Bill is from the New Stanton/Greensburg, Pennsylvania area. Sadly, it takes funerals to reconnect with family in our culture today. We all seem to move and it’s not easy to go back – until we grow up. So we returned on May 23, 2018.
After we were married, we lived in Bill’s hometown – for 1 1/2 years. I’m so grateful as it gave me an opportunity to get to know Bill’s parents and extended family. We both come from small families so it is nice to remain close to the few family members we have – and that is not easy since we all live so far apart. But for the funeral of Bill’s Uncle Warren in November 2016….
We drove our car up from Myrtle Beach to attend Uncle Warren’s funeral – our motor home was safe there for a few days. We reconnected with many and it was as if we hadn’t been apart for 40 years! One second cousin has a fifth wheel Recreational Vehicle (RV). They camp in it at Myrtle Beach every summer. So it was easy for us to connect and share adventures! She also said there is some good RV campgrounds in the New Stanton area if we ever decide to bring our motor home. So that started the wheels turning our heads….
Bill carries the responsibility of driving our motor home so I trust him to set our itinerary. Of course, he asks for my input, but the burden is on him to find the areas he is comfortable driving to and in. He never saw much of the USA until we began traveling in 2006. He began watching “On the Road with Charles Kuralt” soon after it aired in 1967. He also liked the biker movie, “Then Comes Bronson.” If you don’t know either one, let’s just say they inspired Bill to want to travel one day. We hoped to travel the USA on our Harley but we don’t like to eat out so that was going to be a problem! And now you know the rest of the story….
Let’s first start with our drive to this area. I don’t know how many times I’ve heard Bill say this is why a diesel is important to have in the mountains! It’s really great for climbing and descending the steep inclines – but using the turnpike helped limit those concerns. And it helped for him to be comfortable driving through the famous Pennsylvania tunnels! He grew up going through all of them. We didn’t mention we drove through three when we drove from Dillsburg to Shawnee State Park: Kittatinny, Blue Mountain (later we will look at that mountain from a distance), Tuscarora tunnels. But those were nothing compared to the Allegheny Mountain Tunnel! It’s just over a mile long. But first the cost of using the turnpike driving a motor home and towing a car:
We arrived at Fox Den Acres on May 23. We intended to stay for two weeks but due to the weather and a few other problems (main one was that Bill hadn’t figured out where we were going next – so many choices), we stayed until June 9, 2018. Let’s talk about the campground.
This is a big rig friendly family owned campground. Most important was the fact it had full hookups and was centrally located to all the things we hoped to do in the area. We didn’t use the amenities but it had a swimming pool that opened over the Memorial Day weekend. There are campfire rings, but not on all the sites. Each site has a picnic table. They fill propane bottles and have ice for sale at the Campground Store. We were pleased with the accommodations but at the end, we had one issue. We were there for 17 days and did laundry probably every day at least once, some days three times. The next to the last day, I washed our sheets then a load of white clothes which included two of my very nice white shirts (one is a golf shirt but I don’t play golf – I love golf clothes) and the other was a new tee-shirt. Both came out rather orange and blotchy. Bill’s white Harley Davidson long sleeve tee and our white towels didn’t turn, but then our tan sheets came out with a slightly orange tint. UGH, the iron on the water. We changed the water filter and it was full of “rust.” So that is one caution…..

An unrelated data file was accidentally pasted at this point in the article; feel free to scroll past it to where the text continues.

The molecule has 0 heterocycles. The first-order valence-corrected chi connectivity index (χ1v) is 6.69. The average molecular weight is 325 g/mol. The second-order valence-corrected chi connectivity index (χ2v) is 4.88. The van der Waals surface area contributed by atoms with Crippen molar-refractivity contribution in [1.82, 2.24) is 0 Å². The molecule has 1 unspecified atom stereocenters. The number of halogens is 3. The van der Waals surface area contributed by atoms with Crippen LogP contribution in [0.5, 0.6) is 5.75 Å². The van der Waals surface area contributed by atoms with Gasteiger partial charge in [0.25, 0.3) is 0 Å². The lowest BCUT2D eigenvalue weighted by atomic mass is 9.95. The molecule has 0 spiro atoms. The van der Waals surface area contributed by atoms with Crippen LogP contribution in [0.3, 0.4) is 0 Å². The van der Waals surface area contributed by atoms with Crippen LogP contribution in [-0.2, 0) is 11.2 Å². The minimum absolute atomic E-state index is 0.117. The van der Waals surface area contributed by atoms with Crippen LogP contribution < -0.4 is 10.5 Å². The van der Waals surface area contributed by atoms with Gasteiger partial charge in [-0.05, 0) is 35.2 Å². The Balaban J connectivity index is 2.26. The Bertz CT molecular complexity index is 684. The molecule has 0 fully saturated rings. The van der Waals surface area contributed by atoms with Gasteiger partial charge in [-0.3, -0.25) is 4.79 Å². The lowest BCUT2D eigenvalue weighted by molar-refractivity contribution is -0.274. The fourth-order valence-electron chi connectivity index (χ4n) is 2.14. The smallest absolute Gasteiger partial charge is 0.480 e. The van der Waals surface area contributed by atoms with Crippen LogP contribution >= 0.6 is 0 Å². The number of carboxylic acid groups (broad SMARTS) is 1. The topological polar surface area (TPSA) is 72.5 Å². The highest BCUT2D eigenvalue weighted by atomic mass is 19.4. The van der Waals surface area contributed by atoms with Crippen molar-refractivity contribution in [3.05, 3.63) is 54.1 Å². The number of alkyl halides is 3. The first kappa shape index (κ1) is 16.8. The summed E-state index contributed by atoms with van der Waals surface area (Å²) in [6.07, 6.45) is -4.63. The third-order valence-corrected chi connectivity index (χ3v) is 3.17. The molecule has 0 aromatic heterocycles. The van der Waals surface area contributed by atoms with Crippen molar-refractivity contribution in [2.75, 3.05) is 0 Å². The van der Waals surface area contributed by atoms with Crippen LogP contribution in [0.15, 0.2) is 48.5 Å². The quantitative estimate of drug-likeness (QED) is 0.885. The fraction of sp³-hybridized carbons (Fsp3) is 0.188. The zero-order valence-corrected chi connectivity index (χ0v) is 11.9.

We turned at the sign to the office. Usually, there is a big stop sign telling you where to stop. But Bill stopped before going around the office to the sign – good thing. He had an instinct we would need to turn immediately to the left and park down in the first or lower section of the park. It seems there are about four levels – a new and fourth one is just opening. So that is a caution. Otherwise, we would have had to drive around the second level one and then go down hill so to speak.
We will stay here again and will be prepared to change our water filter much sooner! We were close to Bill’s relatives so that made it nice to get together with relatives. We went grocery shopping in Greensburg, which was just a few minutes away. I actually worked in Greensburg when we lived in the area so it was nice to drive back around the town when I needed the post office.
Since we only had a short drive, we set up and then looked for a nearby hike. We use several apps as well as just google, “hikes near me.” We discovered a “Rails to Trails” only a few miles away. It looked like we could get in at least a five or six-mile walk. We parked in a public area, but weren’t sure if it was OK for us or not. And then it was awkward looking for the trail head as it was at a busy traffic intersection. We’re persistent and found it and enjoyed a pleasant walk.